I did not attend the press launch of the Superb, but I can well imagine that, rather than subject the roomful of journalists to a tightly orchestrated three-hour multimedia overview and detailed vehicle briefing, the good people at Skoda probably just said something along the lines of: ‘Here is our new model, the Superb. We’ve worked rather hard, so we hope you like it.’ I know I do.

By Mark Fagelson

Servicing our Superb – 20 February 2012 

Hold the front page! After months of maintenance-free motoring the Skoda is asking for its first service. 

Up until now I was under the impression that the car had its own band of spanner wielding Czech goblins that visited in the night. The car just runs. It needs no oil, unlike a previous 1.9 TDI Audi I owned which drank a good litre every 5000 miles. It needs no washer fluid, unlike the Mini Countryman which seemed intent on dehydrating itself in a vain attempt to keep its headlights clean. It barely even needs filling with diesel, the 1.6 TDI giving a 50mpg average in daily (hard) use.

Having covered over 19,000 miles I feel the car is well deserving of a first service. Fortunately, after many years bereft of a nearby Skoda dealership, Southend-on-Sea has been blessed with a brand new showroom and servicing facilities courtesy of Essex Autogroup, who have slotted the marque into a new building amongst its existing Ford, Mazda and Jaguar dealerships. This couldn’t have come at a better time for me, as it meant an entirely convenient two mile trip to drop the car in.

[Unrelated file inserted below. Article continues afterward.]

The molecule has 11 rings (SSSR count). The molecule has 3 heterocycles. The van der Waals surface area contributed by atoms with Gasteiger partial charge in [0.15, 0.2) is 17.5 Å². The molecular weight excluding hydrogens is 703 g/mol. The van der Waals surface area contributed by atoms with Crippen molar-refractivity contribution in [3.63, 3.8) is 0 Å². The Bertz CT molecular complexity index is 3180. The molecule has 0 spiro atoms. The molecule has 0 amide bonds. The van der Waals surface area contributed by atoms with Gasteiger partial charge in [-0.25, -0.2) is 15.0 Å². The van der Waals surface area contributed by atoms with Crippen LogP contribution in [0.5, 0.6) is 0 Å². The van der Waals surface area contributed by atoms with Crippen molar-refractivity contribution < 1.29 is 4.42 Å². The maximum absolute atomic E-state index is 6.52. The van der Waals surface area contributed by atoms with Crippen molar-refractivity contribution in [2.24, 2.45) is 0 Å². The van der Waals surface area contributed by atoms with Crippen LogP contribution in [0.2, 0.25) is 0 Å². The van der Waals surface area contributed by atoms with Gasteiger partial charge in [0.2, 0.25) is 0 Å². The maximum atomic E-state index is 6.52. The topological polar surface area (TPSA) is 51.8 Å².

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Usually a first service visit to a dealer with a car that is under warranty affords the customer ample opportunity to moan about small faults, squeaks and rattles in their new pride and joy. The dealer meanwhile is free to strongly suggest overpriced new tyres, brake pads and pollen filters costing more than a tank of fuel.

On this occasion there was none of the above. I had no faults to report, because the car has been faultless. The dealer had nothing to sell me beyond an oil and filter change because nothing had worn. Pads are fine, tyres are at a healthy 7mm tread depth all round, and the battery is at 80%.

The bill came out at £139.55+VAT which, if a little pricey for an oil change, is a bargain for a main dealer service on a big car.

By Mark Fagelson

The big spec of our even bigger Superb – 25 January 2012

Before launching into amusing anecdotes and wry observations about my new long-term test car, I thought it best to spare a moment to outline exactly what I have sat out on the driveway.

The Skoda Superb is the Czech company’s biggest, poshest, most expensive model – and I’ve got the even bigger Estate. But it’s in parsimonious Greenline II spec, which means a 1.6 TDI engine and a raft of fuel saving modifications to give it the impressive headline figures of 64.2mpg and 114 g/km CO2.

But so I don’t feel like a miser, it’s in Elegance trim level, a top-of-the-range spec level that doesn’t leave any boxes unticked when it comes to goodies and extras. List price for our model is £24,260, which strikes me as altogether reasonable when you check the spec…